I’m guessing that Imperial College’s Blackett Laboratory is home to about 50 different labs, where the magic of scientific discovery is going on twenty-four hours a day. There is the gentle humming from the high powered computers on level 0, adjacent to the centre for cold matter where they’re measuring the shape of electrons with some lasers on an optics bench, next to where they’re confining plasma at the z-pinch. Upstairs in the clean room we’re dissolving carbon based polymers to print flexible electronic devices next to the main physics workshop where the amazing team of engineers and creators are building the weird and wonderful equipment we need. The madness never stops- we’ve got people using femtosecond laser pulses to generate x-ray pulses only attoseconds long, groups watching stars grow from the tenth floor in SW7 and people using super resolved microscopes for medical imaging. But do you know that it is happening around you?
On Wednesday 13th May, the WiP community hosted a mini open-day for the Imperial College Physics undergraduate cohort. The day featured speakers from across the department: experimental solid state, high energy physics, the centre for cold matter, astro- and theoretical physics. We had a range of talks where people explained their (sometimes nonlinear) path to a PhD, and how you can still do a PhD even when you’ve got quite a lot of other things going on in your life. We had amazing speakers who really captured how exciting it is to do research in the Blackett Laboratory, and how much it can do for you in the future.
Gwen kicked off the afternoon, introducing us to the need for the undergrads to stay in science. Not just to make the physics department a nicer looking place (;)) but also to contribute their incredible skills to the huge numbers of questions that are still unanswered about the world. Felicity McGrath wowed the undergrads with her immense ability to network (even at home on her farm over Christmas) and impressive skills at acquiring funding and sponsorship. Her contact details will be invaluable to any students wanting to take up a summer placement, attend an academic conference abroad or work in industry. Jasvir gave a very moving talk on being a mother and doing a PhD. Jas is a really inspirational scientist who travels in for over an hour each day, around the school run, and still gets great work done. I think she’s more sociable in the plastic electronics community than I am! Dr. Emily Drabek-Maunder had my favourite line of the day, when she explained how exciting experimental research can be. In the first year of Emily’s PhD at Exeter she secured funding (non-trivial feat) to travel to Hawaii and do some measurements with her supervisor. This required staying up for 14-hour stretches over night at super high altitudes, and Emily wasn’t feeling very well. A bit mopey and unenthusiastic she sat looking at the screens as the data started coming in- and she realised she was the only person in the working at that time seeing what she was seeing. “Oh my god, stars are forming, and I’m the first person to see it!”. This is the kind of sensational thing that happens when you are somewhere as cutting-edge as imperial: science is LIVE and more exciting than you could ever dream of. Izzie explained that electrons are a bit more complicated than little snooker balls (in my mind they are little red snooker balls with ‘e–’ written on them). Izzie is a great contact for DTC interviews, as she has sat on the panel of the interviewing committee. (!) Cat Watkinson and Nicola Black joined at the end for a chat and Q&A, where we gave some pro-tips on summer jobs, PhD apps and research placements.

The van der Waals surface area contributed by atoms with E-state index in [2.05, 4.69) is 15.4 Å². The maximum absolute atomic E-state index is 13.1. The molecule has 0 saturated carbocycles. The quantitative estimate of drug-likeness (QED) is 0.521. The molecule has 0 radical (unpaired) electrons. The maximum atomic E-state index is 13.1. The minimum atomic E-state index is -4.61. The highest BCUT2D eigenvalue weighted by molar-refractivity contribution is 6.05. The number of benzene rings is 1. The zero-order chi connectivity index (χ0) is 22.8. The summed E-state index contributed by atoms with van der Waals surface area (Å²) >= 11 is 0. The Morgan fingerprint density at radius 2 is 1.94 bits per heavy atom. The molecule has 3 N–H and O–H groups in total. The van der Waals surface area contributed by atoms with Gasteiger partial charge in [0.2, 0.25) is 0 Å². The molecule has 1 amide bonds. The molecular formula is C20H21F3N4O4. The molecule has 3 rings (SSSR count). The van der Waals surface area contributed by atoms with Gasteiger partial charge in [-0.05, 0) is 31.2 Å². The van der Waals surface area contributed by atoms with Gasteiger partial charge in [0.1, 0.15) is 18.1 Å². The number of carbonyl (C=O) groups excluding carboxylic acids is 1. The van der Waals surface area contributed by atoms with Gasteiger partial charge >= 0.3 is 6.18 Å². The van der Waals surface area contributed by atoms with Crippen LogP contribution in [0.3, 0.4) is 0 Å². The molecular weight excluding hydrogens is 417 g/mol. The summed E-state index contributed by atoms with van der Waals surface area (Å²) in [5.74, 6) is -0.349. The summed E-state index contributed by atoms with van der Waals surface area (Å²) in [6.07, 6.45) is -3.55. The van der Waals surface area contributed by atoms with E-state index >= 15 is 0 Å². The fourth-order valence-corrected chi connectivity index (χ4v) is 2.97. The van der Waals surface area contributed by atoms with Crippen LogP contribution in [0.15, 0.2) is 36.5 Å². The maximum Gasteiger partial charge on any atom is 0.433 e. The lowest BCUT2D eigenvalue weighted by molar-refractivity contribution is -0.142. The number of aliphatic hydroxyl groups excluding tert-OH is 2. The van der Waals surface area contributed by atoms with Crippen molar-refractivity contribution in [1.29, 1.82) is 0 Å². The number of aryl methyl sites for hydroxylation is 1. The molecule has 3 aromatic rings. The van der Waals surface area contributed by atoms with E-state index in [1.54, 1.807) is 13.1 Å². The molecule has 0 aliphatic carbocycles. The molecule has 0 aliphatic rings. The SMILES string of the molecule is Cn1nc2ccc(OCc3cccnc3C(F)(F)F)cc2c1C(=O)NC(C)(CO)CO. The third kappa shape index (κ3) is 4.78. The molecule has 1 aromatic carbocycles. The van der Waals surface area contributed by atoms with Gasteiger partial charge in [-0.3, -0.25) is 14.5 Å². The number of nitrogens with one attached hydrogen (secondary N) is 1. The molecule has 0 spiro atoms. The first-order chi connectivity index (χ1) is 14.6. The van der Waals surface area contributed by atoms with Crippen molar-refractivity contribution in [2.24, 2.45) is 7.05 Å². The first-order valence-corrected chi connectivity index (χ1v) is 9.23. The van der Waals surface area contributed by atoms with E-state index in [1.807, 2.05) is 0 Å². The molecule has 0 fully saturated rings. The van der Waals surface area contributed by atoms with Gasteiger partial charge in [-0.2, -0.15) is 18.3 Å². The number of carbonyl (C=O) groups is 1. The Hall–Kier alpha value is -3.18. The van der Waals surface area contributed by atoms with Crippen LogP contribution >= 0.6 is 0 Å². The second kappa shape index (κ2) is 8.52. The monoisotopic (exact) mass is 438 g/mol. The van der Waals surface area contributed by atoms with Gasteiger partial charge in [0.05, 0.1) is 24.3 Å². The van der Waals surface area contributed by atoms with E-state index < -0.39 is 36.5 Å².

I gave the students some handy packs of info: some slides, a list of web links for funding and summer schools and our contact details. We fed and watered the poor revising scientists. The undergrads left the afternoon laden with contacts, capri-sun and haribo. It is difficult to tear Imperial physicists away from their revision at this time of year, and I’m really grateful this amazing bunch made it up the ten floors to the seminar room. We will do many more WiP events for them in the future, and show them how awesome the Blackett Laboratory is beyond Lecture Theatre 1.
My favourite quotes of the day:
“Oh my god, stars are forming, and I’m the first person to see it” Hawaii, Dr. Emily D-M
“Don’t look down on anyone unless you are helping them up” Felicity McGrath
“Agreed to send students to summer schools…one was in Irealnd, one was in Birmingham.. but it’s the thought that counts” ” Felicity McGrath
“Combine family trips with conferences.. the last one was San Francisco. My son flew out alone for the second week!” Jasvir B-M
“An electron is actually just a blob of charge, with virtual particles popping into and out of existence all around it” Izzie Rabey
Perfect end to a perfect day: